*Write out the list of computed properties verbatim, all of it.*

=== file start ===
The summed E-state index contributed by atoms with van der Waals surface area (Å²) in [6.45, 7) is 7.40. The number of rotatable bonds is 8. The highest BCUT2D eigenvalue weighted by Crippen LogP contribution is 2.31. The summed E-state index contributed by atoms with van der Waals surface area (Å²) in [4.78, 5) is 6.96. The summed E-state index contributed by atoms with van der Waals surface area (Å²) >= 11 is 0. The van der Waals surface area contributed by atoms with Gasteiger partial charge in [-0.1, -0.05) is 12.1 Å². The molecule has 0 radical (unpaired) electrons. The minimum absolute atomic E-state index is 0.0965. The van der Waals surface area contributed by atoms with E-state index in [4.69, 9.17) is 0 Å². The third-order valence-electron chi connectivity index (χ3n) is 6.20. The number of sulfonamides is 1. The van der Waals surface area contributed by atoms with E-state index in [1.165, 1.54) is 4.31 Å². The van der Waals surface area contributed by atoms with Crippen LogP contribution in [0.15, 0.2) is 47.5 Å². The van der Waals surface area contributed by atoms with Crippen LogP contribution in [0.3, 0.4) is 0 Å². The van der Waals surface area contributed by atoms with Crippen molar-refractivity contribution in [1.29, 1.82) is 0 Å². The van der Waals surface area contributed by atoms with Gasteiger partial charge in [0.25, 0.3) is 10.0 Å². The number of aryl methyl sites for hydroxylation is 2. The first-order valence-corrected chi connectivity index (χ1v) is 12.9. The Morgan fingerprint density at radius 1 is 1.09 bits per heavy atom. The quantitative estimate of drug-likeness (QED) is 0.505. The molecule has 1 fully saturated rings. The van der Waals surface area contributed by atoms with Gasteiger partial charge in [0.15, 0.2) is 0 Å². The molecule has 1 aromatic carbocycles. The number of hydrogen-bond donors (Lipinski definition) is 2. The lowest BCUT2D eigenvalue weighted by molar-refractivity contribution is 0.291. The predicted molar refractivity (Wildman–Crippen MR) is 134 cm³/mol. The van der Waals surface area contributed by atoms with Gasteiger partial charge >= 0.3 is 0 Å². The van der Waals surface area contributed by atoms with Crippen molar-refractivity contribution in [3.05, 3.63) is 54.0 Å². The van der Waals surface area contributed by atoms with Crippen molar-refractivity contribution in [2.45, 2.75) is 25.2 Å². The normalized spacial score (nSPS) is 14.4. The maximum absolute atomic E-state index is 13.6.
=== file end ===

The summed E-state index contributed by atoms with van der Waals surface area (Å²) in [6.45, 7) is 7.40. The number of rotatable bonds is 8. The highest BCUT2D eigenvalue weighted by Crippen LogP contribution is 2.31. The summed E-state index contributed by atoms with van der Waals surface area (Å²) in [4.78, 5) is 6.96. The summed E-state index contributed by atoms with van der Waals surface area (Å²) >= 11 is 0. The van der Waals surface area contributed by atoms with Gasteiger partial charge in [-0.1, -0.05) is 12.1 Å². The molecule has 0 radical (unpaired) electrons. The minimum absolute atomic E-state index is 0.0965. The van der Waals surface area contributed by atoms with E-state index in [4.69, 9.17) is 0 Å². The third-order valence-electron chi connectivity index (χ3n) is 6.20. The number of sulfonamides is 1. The van der Waals surface area contributed by atoms with E-state index in [1.165, 1.54) is 4.31 Å². The van der Waals surface area contributed by atoms with Crippen LogP contribution in [0.15, 0.2) is 47.5 Å². The van der Waals surface area contributed by atoms with Crippen LogP contribution in [0.3, 0.4) is 0 Å². The van der Waals surface area contributed by atoms with Crippen molar-refractivity contribution in [1.29, 1.82) is 0 Å². The van der Waals surface area contributed by atoms with Gasteiger partial charge in [0.25, 0.3) is 10.0 Å². The number of aryl methyl sites for hydroxylation is 2. The first-order valence-corrected chi connectivity index (χ1v) is 12.9. The Morgan fingerprint density at radius 1 is 1.09 bits per heavy atom. The quantitative estimate of drug-likeness (QED) is 0.505. The molecule has 1 fully saturated rings. The van der Waals surface area contributed by atoms with Gasteiger partial charge in [0.15, 0.2) is 0 Å². The molecule has 1 aromatic carbocycles. The number of hydrogen-bond donors (Lipinski definition) is 2. The lowest BCUT2D eigenvalue weighted by molar-refractivity contribution is 0.291. The predicted molar refractivity (Wildman–Crippen MR) is 134 cm³/mol. The van der Waals surface area contributed by atoms with Gasteiger partial charge >= 0.3 is 0 Å². The van der Waals surface area contributed by atoms with Crippen molar-refractivity contribution in [3.05, 3.63) is 54.0 Å². The van der Waals surface area contributed by atoms with Crippen molar-refractivity contribution in [2.45, 2.75) is 25.2 Å². The normalized spacial score (nSPS) is 14.4. The maximum absolute atomic E-state index is 13.6.